It’s not just about reaching inboxes, either. It’s about reaching the right area of the inbox. The Gmail users among you can attest to the fact that an email in your ‘Promotions’ tab probably doesn’t get read.

How does it work?

In simple terms, when an email is sent it has to go through various checks and tests before it reaches someone’s inbox. Your email server (and often your service provider) perform these checks in order to protect you from malware, spam and all other manner of nasty things.

These checks include things like:

  • Email Content

The content of your email can sometimes flag spam filters. This happens for various reasons, including using too many links, abusive language, spam trigger words and more. Hubspot have a great blog listing 394 spam trigger words. Avoid these!

  • Domain history

Sometimes referred to as ‘reputation’. If you are flagged or reported for spam, or you try to send too many emails too soon, are blacklisted or send too many bouncing emails – this will affect your reputation.

How do I maximise deliverability?

This topic is a whole ‘nother blog in itself, but there are some very simple steps you can take that in most instances will be enough to protect you.

  • Warm up your outreach

The max number of emails you can send in a day will vary by email client – for example a standard Gmail account can send a max of 500 emails in a rolling 24 hour period. A Google workspace account allows you to send 2,000 per 24 hours, but please bear in mind this includes all emails for your organisation!

Even if you are using a Google workspace account with a 2k daily limit, it’s not a good idea to try sending 2,000 emails in the first day. Especially if your domain is brand new! Instead, start small and build up gradually.

For a brand new account, start very small. Perhaps 10-15 non-cold emails per day for a few weeks, then slowly add in those cold emails. It’s frustrating, but less so than getting blacklisted. There are also some crucial technical steps you need take in getting your DNS set up – I’ll talk about those in the next section.

For an aged account, I would advise starting with 100-200 per day and adding the same amount daily until you hit around 1,000 a day, max. Some guides tell you to go up to the full 2,000, some say less. Personally, I’ve had the best results sticking at 500-800 per day.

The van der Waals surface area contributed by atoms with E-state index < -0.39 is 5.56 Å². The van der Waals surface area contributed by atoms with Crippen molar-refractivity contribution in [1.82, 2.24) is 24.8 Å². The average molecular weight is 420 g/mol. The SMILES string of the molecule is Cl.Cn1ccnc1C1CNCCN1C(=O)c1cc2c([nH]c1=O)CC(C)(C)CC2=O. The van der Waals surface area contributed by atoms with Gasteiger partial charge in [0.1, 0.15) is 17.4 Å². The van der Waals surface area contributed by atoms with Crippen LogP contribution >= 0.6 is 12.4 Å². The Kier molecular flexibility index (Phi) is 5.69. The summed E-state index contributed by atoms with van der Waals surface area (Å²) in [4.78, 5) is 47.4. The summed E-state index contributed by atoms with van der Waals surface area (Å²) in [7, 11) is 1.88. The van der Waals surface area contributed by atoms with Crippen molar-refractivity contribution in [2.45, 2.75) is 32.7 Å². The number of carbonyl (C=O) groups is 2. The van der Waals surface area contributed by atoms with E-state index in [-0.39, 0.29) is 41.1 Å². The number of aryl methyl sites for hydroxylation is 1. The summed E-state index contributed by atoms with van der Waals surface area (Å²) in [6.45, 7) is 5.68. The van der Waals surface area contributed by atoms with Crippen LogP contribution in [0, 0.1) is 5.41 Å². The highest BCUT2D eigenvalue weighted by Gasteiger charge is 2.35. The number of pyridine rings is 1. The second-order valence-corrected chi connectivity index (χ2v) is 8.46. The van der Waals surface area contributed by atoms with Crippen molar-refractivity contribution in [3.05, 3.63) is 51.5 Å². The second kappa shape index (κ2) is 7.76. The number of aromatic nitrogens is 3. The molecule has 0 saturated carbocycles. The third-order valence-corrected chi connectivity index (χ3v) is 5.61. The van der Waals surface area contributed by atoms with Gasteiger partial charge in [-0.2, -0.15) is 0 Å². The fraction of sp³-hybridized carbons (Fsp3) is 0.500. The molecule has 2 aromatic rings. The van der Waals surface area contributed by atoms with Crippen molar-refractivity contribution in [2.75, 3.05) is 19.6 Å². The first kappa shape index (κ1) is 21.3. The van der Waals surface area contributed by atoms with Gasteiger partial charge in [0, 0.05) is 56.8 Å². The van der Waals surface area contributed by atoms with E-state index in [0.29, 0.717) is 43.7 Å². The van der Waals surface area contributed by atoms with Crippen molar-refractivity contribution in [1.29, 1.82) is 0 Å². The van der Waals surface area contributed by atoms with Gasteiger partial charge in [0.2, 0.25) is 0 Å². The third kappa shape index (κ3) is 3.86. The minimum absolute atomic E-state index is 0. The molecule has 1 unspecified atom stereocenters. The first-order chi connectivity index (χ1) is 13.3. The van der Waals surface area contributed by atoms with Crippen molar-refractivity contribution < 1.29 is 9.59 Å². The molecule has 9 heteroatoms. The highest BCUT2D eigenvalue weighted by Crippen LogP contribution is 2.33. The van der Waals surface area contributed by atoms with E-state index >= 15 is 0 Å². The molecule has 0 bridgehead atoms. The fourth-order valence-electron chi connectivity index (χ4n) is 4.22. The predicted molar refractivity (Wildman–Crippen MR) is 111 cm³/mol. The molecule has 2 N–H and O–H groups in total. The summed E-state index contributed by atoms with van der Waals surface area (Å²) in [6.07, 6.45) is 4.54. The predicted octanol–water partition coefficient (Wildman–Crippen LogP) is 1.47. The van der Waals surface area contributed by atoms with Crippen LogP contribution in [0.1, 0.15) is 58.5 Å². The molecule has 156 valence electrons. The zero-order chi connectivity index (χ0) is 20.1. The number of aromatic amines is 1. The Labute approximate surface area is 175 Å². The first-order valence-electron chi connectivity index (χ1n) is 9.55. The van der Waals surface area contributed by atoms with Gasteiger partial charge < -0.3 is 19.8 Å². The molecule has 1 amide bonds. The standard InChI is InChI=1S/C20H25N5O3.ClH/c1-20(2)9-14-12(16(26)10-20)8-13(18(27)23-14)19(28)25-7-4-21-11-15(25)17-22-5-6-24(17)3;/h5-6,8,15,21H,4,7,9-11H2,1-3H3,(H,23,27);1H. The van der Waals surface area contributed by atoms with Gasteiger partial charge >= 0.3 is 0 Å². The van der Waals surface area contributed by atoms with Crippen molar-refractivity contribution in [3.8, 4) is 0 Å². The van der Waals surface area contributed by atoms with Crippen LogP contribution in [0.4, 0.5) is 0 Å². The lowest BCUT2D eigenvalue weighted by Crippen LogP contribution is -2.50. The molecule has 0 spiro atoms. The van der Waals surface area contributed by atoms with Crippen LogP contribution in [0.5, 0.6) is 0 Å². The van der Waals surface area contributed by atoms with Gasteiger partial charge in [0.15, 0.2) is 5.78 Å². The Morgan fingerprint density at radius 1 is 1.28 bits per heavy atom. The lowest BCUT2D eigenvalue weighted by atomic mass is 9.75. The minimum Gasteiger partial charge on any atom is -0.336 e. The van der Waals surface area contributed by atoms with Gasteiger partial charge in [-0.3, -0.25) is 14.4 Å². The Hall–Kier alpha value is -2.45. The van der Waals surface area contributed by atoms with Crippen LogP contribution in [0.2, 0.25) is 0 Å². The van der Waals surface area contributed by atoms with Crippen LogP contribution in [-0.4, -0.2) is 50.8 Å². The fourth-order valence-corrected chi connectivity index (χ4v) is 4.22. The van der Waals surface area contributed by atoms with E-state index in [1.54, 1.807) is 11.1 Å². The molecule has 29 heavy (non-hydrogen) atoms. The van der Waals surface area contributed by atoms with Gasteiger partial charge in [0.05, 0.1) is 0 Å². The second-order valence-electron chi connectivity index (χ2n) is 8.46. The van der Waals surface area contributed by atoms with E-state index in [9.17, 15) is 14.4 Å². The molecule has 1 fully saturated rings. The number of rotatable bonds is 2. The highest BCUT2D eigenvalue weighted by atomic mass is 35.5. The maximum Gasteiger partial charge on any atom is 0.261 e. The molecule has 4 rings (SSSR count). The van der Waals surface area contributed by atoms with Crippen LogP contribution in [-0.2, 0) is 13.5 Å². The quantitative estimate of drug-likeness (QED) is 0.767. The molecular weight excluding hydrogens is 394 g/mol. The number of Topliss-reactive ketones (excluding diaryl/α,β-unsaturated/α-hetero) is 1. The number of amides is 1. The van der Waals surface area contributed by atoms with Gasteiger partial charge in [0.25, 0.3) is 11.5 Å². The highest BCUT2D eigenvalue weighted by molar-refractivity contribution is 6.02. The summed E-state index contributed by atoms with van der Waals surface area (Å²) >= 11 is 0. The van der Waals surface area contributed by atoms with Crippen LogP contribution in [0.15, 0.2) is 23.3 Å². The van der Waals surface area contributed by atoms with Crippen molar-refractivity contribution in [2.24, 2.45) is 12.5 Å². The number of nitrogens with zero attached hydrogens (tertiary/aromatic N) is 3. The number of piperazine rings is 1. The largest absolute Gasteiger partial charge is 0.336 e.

• DNS set up

DNS stands for domain name system – I won’t get into too much boring detail (but you can read this great Quora thread if you want to know more), essentially having your DNS configured correctly lets the receiver’s email server know that you email and domain are linked and trustworthy.

There are three DNS record types – SPF (Sender Policy Framework), DKIM (DomainKeys Identified Mail) and DMARC (Domain Message Authentication Reporting and Conformance). Until recently, DMARC was optional and only really used for large businesses. However, Microsoft recently announced that any email without DMARC will go to spam.

Setting these up will differ depending on your email client. Here are some guides for Google Workspace & Outlook:

Google Workspace

Outlook / Office 365

  • Don’t spam

Seems obvious, right? This is the simplest step and often the hurdle people fall at first! If you follow the cold email fundamentals and list building protocols set out in this article, you will be fine. The most important points to remember are to keep your emails brief, don’t include attachments or images in your initial messages and only send emails to targeted individuals.

GDPR & CCPA

GDPR (General Data Protection Legislation) ****dictates the way companies are allowed to store, use and process personal data. It was introduced back in 2018 in order to protect consumers from unscrupulous spammers and give them back control of their data. Similarly, CCPA (California Consumer Privacy Act) offers similar protections to the residents of California. The rules and their application to cold emailing are largely similar. The good news is that neither prevent you from sending cold emails – so long as you stick to the rules.

Sending cold B2B emails is legal under both GDPR & CCPA, you just need to meet certain requirements. The foundational principle is thus – the service or product you’re offering must be beneficial to the individual or company that you’re contacting.

These laws don’t exist to stop people from connecting with each other and offering useful services – it’s there to stop spam. As long as you’re choosing your prospects correctly and offering something that can make their lives / jobs / businesses better, you have a case for cold email.

With that base covered, the next step is to consider the use, storage and communication of said-use. Make sure that somewhere in your email you are letting the recipient know how their data is used and that they can remove their data from your list at any time. Also, don’t store their data for longer than is necessary. If a prospect hasn’t replied within 30 days, remove their data from your system. This rule applies more to GDPR (CCPA doesn’t have any strict rules about storage time) but it’s still good practice!

The biggest difference between GDPR & CCPA is that GDPR applies to all businesses, of all sizes, whereas CCPA only applies to large companies that fit the following criteria:

  • They must be a ‘for-profit’ organisation, NFPs are exempt
  • 50% of more of their annual revenue must arise from the sale or use of personal data
  • That annual revenue must be more than $25m
  • They process data of 50,000+ individuals, household, or devices

Now, that’s not to say that if you don’t meet these criteria you should ignore the rules set out here. You should always put yourselves in the shoes of the recipient. You don’t like being spammed – so don’t spam!

If you follow the above steps, there’s nothing stopping you from sending legitimate-interest cold emails under GDPR & CCPA.